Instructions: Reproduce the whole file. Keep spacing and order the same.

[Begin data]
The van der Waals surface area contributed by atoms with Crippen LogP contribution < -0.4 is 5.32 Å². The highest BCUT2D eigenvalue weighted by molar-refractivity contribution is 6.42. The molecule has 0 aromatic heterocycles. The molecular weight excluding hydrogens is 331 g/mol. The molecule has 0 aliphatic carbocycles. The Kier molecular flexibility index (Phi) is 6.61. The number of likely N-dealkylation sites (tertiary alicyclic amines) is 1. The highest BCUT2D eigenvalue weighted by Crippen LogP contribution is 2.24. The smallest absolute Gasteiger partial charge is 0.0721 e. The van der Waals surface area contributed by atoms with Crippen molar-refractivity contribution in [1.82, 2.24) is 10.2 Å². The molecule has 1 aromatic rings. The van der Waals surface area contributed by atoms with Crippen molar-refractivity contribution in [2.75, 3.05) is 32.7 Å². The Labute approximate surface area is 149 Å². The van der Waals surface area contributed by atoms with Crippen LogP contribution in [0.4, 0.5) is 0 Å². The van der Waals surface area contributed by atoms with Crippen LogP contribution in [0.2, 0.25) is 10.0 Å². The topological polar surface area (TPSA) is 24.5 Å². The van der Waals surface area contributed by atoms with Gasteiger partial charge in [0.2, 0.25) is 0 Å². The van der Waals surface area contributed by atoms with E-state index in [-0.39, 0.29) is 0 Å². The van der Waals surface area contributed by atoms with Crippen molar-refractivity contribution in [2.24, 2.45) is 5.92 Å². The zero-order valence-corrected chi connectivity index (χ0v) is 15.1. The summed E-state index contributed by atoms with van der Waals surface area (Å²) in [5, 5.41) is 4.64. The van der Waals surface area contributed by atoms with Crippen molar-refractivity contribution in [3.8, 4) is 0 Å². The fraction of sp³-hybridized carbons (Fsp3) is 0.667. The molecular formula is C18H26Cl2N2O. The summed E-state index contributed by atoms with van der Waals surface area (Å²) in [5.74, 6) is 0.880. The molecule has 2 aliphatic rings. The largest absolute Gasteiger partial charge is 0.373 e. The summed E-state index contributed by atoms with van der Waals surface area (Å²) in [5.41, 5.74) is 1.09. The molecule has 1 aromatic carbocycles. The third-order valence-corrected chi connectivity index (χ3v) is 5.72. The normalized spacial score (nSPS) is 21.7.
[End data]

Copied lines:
The van der Waals surface area contributed by atoms with Crippen LogP contribution < -0.4 is 5.32 Å². The highest BCUT2D eigenvalue weighted by molar-refractivity contribution is 6.42. The molecule has 0 aromatic heterocycles. The molecular weight excluding hydrogens is 331 g/mol. The molecule has 0 aliphatic carbocycles. The Kier molecular flexibility index (Phi) is 6.61. The number of likely N-dealkylation sites (tertiary alicyclic amines) is 1. The highest BCUT2D eigenvalue weighted by Crippen LogP contribution is 2.24. The smallest absolute Gasteiger partial charge is 0.0721 e. The van der Waals surface area contributed by atoms with Crippen molar-refractivity contribution in [1.82, 2.24) is 10.2 Å². The molecule has 1 aromatic rings. The van der Waals surface area contributed by atoms with Crippen molar-refractivity contribution in [2.75, 3.05) is 32.7 Å². The Labute approximate surface area is 149 Å². The van der Waals surface area contributed by atoms with Crippen LogP contribution in [0.4, 0.5) is 0 Å². The van der Waals surface area contributed by atoms with Crippen LogP contribution in [0.2, 0.25) is 10.0 Å². The topological polar surface area (TPSA) is 24.5 Å². The van der Waals surface area contributed by atoms with Gasteiger partial charge in [0.2, 0.25) is 0 Å². The van der Waals surface area contributed by atoms with E-state index in [-0.39, 0.29) is 0 Å². The van der Waals surface area contributed by atoms with Crippen molar-refractivity contribution in [2.24, 2.45) is 5.92 Å². The zero-order valence-corrected chi connectivity index (χ0v) is 15.1. The summed E-state index contributed by atoms with van der Waals surface area (Å²) in [5, 5.41) is 4.64. The van der Waals surface area contributed by atoms with Crippen molar-refractivity contribution in [3.8, 4) is 0 Å². The fraction of sp³-hybridized carbons (Fsp3) is 0.667. The molecular formula is C18H26Cl2N2O. The summed E-state index contributed by atoms with van der Waals surface area (Å²) in [5.74, 6) is 0.880. The molecule has 2 aliphatic rings. The largest absolute Gasteiger partial charge is 0.373 e. The summed E-state index contributed by atoms with van der Waals surface area (Å²) in [5.41, 5.74) is 1.09. The molecule has 1 aromatic carbocycles. The third-order valence-corrected chi connectivity index (χ3v) is 5.72. The normalized spacial score (nSPS) is 21.7.